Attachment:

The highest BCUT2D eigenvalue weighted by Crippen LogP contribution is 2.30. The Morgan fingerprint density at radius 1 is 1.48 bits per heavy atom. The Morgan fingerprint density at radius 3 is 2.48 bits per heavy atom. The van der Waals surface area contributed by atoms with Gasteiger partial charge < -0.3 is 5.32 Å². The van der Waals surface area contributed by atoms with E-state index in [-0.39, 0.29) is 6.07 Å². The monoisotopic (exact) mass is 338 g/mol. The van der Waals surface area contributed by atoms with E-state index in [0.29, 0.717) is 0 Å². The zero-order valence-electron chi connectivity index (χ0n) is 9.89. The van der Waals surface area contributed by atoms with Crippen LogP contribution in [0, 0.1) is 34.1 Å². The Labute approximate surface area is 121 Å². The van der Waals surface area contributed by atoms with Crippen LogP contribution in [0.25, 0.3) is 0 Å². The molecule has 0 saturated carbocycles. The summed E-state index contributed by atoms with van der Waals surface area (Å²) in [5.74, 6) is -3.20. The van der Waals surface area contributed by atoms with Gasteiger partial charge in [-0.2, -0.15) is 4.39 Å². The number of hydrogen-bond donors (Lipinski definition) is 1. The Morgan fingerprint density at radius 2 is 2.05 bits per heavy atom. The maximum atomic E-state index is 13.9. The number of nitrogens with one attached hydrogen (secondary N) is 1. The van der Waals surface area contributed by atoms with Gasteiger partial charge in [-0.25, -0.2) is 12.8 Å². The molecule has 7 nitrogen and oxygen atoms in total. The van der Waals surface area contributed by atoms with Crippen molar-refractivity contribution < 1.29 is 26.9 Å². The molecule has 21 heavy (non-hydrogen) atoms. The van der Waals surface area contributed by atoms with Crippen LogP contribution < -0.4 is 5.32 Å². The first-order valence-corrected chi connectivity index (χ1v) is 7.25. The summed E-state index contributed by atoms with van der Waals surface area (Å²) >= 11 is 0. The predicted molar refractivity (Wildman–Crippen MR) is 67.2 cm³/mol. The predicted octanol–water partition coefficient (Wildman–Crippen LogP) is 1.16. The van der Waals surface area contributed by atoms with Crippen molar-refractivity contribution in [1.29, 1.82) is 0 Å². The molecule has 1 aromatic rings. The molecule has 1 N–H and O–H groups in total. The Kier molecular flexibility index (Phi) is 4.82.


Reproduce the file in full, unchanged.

The highest BCUT2D eigenvalue weighted by Crippen LogP contribution is 2.30. The Morgan fingerprint density at radius 1 is 1.48 bits per heavy atom. The Morgan fingerprint density at radius 3 is 2.48 bits per heavy atom. The van der Waals surface area contributed by atoms with Gasteiger partial charge < -0.3 is 5.32 Å². The van der Waals surface area contributed by atoms with E-state index in [-0.39, 0.29) is 6.07 Å². The monoisotopic (exact) mass is 338 g/mol. The van der Waals surface area contributed by atoms with E-state index in [0.29, 0.717) is 0 Å². The zero-order valence-electron chi connectivity index (χ0n) is 9.89. The van der Waals surface area contributed by atoms with Crippen LogP contribution in [0, 0.1) is 34.1 Å². The Labute approximate surface area is 121 Å². The van der Waals surface area contributed by atoms with Crippen LogP contribution in [0.25, 0.3) is 0 Å². The molecule has 0 saturated carbocycles. The summed E-state index contributed by atoms with van der Waals surface area (Å²) in [5.74, 6) is -3.20. The van der Waals surface area contributed by atoms with Gasteiger partial charge in [-0.2, -0.15) is 4.39 Å². The number of hydrogen-bond donors (Lipinski definition) is 1. The Morgan fingerprint density at radius 2 is 2.05 bits per heavy atom. The maximum atomic E-state index is 13.9. The number of nitrogens with one attached hydrogen (secondary N) is 1. The van der Waals surface area contributed by atoms with Gasteiger partial charge in [-0.25, -0.2) is 12.8 Å². The molecule has 7 nitrogen and oxygen atoms in total. The van der Waals surface area contributed by atoms with Crippen molar-refractivity contribution < 1.29 is 26.9 Å². The molecule has 21 heavy (non-hydrogen) atoms. The van der Waals surface area contributed by atoms with Crippen LogP contribution < -0.4 is 5.32 Å². The first-order valence-corrected chi connectivity index (χ1v) is 7.25. The summed E-state index contributed by atoms with van der Waals surface area (Å²) >= 11 is 0. The predicted molar refractivity (Wildman–Crippen MR) is 67.2 cm³/mol. The predicted octanol–water partition coefficient (Wildman–Crippen LogP) is 1.16. The van der Waals surface area contributed by atoms with Crippen molar-refractivity contribution in [1.29, 1.82) is 0 Å². The molecule has 1 aromatic rings. The molecule has 1 N–H and O–H groups in total. The Kier molecular flexibility index (Phi) is 4.82.